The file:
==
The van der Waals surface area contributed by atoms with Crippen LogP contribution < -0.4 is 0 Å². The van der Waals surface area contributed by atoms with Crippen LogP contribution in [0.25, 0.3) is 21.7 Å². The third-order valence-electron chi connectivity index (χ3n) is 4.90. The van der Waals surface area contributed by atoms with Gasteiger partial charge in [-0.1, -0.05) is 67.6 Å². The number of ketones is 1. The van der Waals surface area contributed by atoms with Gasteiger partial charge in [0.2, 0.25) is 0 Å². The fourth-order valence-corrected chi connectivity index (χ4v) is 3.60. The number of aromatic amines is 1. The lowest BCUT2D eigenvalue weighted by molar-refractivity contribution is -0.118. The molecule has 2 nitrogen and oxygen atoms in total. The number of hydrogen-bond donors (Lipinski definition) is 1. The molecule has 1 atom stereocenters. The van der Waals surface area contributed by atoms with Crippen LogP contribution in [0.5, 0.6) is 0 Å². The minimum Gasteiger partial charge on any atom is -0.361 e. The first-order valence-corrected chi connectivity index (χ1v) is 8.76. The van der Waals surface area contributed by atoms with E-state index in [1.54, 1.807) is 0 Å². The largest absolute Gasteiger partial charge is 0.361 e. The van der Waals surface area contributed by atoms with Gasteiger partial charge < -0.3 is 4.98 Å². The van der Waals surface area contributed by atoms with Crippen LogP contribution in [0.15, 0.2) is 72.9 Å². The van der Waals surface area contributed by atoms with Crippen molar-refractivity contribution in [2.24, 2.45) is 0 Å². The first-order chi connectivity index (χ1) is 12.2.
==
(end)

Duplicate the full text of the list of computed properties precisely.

The van der Waals surface area contributed by atoms with Crippen LogP contribution < -0.4 is 0 Å². The van der Waals surface area contributed by atoms with Crippen LogP contribution in [0.25, 0.3) is 21.7 Å². The third-order valence-electron chi connectivity index (χ3n) is 4.90. The van der Waals surface area contributed by atoms with Gasteiger partial charge in [-0.1, -0.05) is 67.6 Å². The number of ketones is 1. The van der Waals surface area contributed by atoms with Gasteiger partial charge in [0.2, 0.25) is 0 Å². The fourth-order valence-corrected chi connectivity index (χ4v) is 3.60. The number of aromatic amines is 1. The lowest BCUT2D eigenvalue weighted by molar-refractivity contribution is -0.118. The molecule has 2 nitrogen and oxygen atoms in total. The number of hydrogen-bond donors (Lipinski definition) is 1. The molecule has 1 atom stereocenters. The van der Waals surface area contributed by atoms with Crippen LogP contribution in [0.5, 0.6) is 0 Å². The minimum Gasteiger partial charge on any atom is -0.361 e. The first-order valence-corrected chi connectivity index (χ1v) is 8.76. The van der Waals surface area contributed by atoms with E-state index in [1.54, 1.807) is 0 Å². The largest absolute Gasteiger partial charge is 0.361 e. The van der Waals surface area contributed by atoms with Gasteiger partial charge < -0.3 is 4.98 Å². The van der Waals surface area contributed by atoms with Crippen LogP contribution in [0.15, 0.2) is 72.9 Å². The van der Waals surface area contributed by atoms with Crippen molar-refractivity contribution in [2.24, 2.45) is 0 Å². The first-order chi connectivity index (χ1) is 12.2.